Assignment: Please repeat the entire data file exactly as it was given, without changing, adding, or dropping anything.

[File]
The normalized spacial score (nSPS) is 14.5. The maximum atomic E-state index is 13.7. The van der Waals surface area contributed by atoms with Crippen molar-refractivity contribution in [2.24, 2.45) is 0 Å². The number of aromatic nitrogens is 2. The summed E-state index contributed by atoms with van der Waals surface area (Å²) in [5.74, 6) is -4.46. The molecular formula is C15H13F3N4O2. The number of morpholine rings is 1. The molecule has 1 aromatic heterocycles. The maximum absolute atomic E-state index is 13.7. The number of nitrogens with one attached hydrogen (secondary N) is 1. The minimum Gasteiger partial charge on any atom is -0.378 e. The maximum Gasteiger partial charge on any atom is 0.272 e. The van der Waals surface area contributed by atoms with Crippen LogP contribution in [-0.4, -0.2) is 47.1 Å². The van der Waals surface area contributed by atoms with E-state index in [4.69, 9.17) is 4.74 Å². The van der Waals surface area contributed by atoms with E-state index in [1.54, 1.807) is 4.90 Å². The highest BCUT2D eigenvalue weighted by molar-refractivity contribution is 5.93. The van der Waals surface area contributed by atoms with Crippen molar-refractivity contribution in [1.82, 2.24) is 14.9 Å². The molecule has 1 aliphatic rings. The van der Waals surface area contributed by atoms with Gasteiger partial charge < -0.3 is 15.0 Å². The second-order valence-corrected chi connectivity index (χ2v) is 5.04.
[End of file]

The normalized spacial score (nSPS) is 14.5. The maximum atomic E-state index is 13.7. The van der Waals surface area contributed by atoms with Crippen molar-refractivity contribution in [2.24, 2.45) is 0 Å². The number of aromatic nitrogens is 2. The summed E-state index contributed by atoms with van der Waals surface area (Å²) in [5.74, 6) is -4.46. The molecular formula is C15H13F3N4O2. The number of morpholine rings is 1. The molecule has 1 aromatic heterocycles. The maximum absolute atomic E-state index is 13.7. The number of nitrogens with one attached hydrogen (secondary N) is 1. The minimum Gasteiger partial charge on any atom is -0.378 e. The maximum Gasteiger partial charge on any atom is 0.272 e. The van der Waals surface area contributed by atoms with Crippen LogP contribution in [-0.4, -0.2) is 47.1 Å². The van der Waals surface area contributed by atoms with E-state index in [4.69, 9.17) is 4.74 Å². The van der Waals surface area contributed by atoms with E-state index in [1.54, 1.807) is 4.90 Å². The highest BCUT2D eigenvalue weighted by molar-refractivity contribution is 5.93. The van der Waals surface area contributed by atoms with Crippen molar-refractivity contribution in [1.82, 2.24) is 14.9 Å². The molecule has 1 aliphatic rings. The van der Waals surface area contributed by atoms with Gasteiger partial charge < -0.3 is 15.0 Å². The second-order valence-corrected chi connectivity index (χ2v) is 5.04.